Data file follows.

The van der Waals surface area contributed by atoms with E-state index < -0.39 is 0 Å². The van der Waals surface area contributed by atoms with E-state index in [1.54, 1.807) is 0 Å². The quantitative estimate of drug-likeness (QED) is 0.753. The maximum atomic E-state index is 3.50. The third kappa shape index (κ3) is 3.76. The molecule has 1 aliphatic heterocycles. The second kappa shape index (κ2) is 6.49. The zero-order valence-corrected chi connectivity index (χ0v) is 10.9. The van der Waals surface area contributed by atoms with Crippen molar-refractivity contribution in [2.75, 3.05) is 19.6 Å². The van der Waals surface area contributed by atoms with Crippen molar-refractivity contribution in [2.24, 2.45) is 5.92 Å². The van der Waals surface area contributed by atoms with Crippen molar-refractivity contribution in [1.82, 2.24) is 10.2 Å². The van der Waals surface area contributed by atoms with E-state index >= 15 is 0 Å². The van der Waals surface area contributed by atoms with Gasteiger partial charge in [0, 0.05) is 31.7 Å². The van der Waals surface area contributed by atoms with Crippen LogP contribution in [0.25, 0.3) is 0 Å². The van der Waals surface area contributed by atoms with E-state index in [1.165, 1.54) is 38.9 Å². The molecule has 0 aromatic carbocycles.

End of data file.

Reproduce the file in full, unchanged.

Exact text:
The van der Waals surface area contributed by atoms with E-state index < -0.39 is 0 Å². The van der Waals surface area contributed by atoms with E-state index in [1.54, 1.807) is 0 Å². The quantitative estimate of drug-likeness (QED) is 0.753. The maximum atomic E-state index is 3.50. The third kappa shape index (κ3) is 3.76. The molecule has 1 aliphatic heterocycles. The second kappa shape index (κ2) is 6.49. The zero-order valence-corrected chi connectivity index (χ0v) is 10.9. The van der Waals surface area contributed by atoms with Crippen molar-refractivity contribution in [2.75, 3.05) is 19.6 Å². The van der Waals surface area contributed by atoms with Crippen molar-refractivity contribution in [2.24, 2.45) is 5.92 Å². The van der Waals surface area contributed by atoms with Crippen molar-refractivity contribution in [1.82, 2.24) is 10.2 Å². The van der Waals surface area contributed by atoms with E-state index >= 15 is 0 Å². The van der Waals surface area contributed by atoms with Gasteiger partial charge in [0, 0.05) is 31.7 Å². The van der Waals surface area contributed by atoms with Crippen LogP contribution in [0.25, 0.3) is 0 Å². The van der Waals surface area contributed by atoms with E-state index in [1.165, 1.54) is 38.9 Å². The molecule has 0 aromatic carbocycles.